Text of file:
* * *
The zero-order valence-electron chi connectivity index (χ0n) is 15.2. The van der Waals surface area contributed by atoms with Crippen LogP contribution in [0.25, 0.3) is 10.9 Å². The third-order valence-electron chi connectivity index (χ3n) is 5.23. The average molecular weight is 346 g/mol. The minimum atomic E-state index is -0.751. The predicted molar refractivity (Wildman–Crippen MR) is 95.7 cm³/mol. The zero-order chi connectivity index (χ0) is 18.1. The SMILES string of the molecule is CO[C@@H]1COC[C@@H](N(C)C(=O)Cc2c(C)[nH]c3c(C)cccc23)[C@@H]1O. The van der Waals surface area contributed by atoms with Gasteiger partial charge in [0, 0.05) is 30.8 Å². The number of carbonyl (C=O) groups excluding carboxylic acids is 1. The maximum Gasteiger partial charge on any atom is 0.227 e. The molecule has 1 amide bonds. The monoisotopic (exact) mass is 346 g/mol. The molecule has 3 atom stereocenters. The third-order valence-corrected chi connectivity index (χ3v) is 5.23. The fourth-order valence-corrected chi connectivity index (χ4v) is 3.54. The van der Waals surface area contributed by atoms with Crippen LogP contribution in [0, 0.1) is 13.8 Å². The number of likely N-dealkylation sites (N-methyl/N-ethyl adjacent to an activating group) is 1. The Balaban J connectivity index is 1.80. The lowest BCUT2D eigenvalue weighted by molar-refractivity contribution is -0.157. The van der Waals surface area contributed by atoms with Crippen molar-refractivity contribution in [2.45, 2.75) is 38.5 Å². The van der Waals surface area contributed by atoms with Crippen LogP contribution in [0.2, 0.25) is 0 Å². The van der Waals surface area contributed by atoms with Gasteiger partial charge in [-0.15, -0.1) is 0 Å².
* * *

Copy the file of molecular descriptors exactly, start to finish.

The zero-order valence-electron chi connectivity index (χ0n) is 15.2. The van der Waals surface area contributed by atoms with Crippen LogP contribution in [0.25, 0.3) is 10.9 Å². The third-order valence-electron chi connectivity index (χ3n) is 5.23. The average molecular weight is 346 g/mol. The minimum atomic E-state index is -0.751. The predicted molar refractivity (Wildman–Crippen MR) is 95.7 cm³/mol. The zero-order chi connectivity index (χ0) is 18.1. The SMILES string of the molecule is CO[C@@H]1COC[C@@H](N(C)C(=O)Cc2c(C)[nH]c3c(C)cccc23)[C@@H]1O. The van der Waals surface area contributed by atoms with Gasteiger partial charge in [0, 0.05) is 30.8 Å². The number of carbonyl (C=O) groups excluding carboxylic acids is 1. The maximum Gasteiger partial charge on any atom is 0.227 e. The molecule has 1 amide bonds. The monoisotopic (exact) mass is 346 g/mol. The molecule has 3 atom stereocenters. The third-order valence-corrected chi connectivity index (χ3v) is 5.23. The fourth-order valence-corrected chi connectivity index (χ4v) is 3.54. The van der Waals surface area contributed by atoms with Crippen LogP contribution in [0, 0.1) is 13.8 Å². The number of likely N-dealkylation sites (N-methyl/N-ethyl adjacent to an activating group) is 1. The Balaban J connectivity index is 1.80. The lowest BCUT2D eigenvalue weighted by molar-refractivity contribution is -0.157. The van der Waals surface area contributed by atoms with Crippen molar-refractivity contribution in [2.45, 2.75) is 38.5 Å². The van der Waals surface area contributed by atoms with Crippen LogP contribution in [0.2, 0.25) is 0 Å². The van der Waals surface area contributed by atoms with Gasteiger partial charge in [-0.15, -0.1) is 0 Å².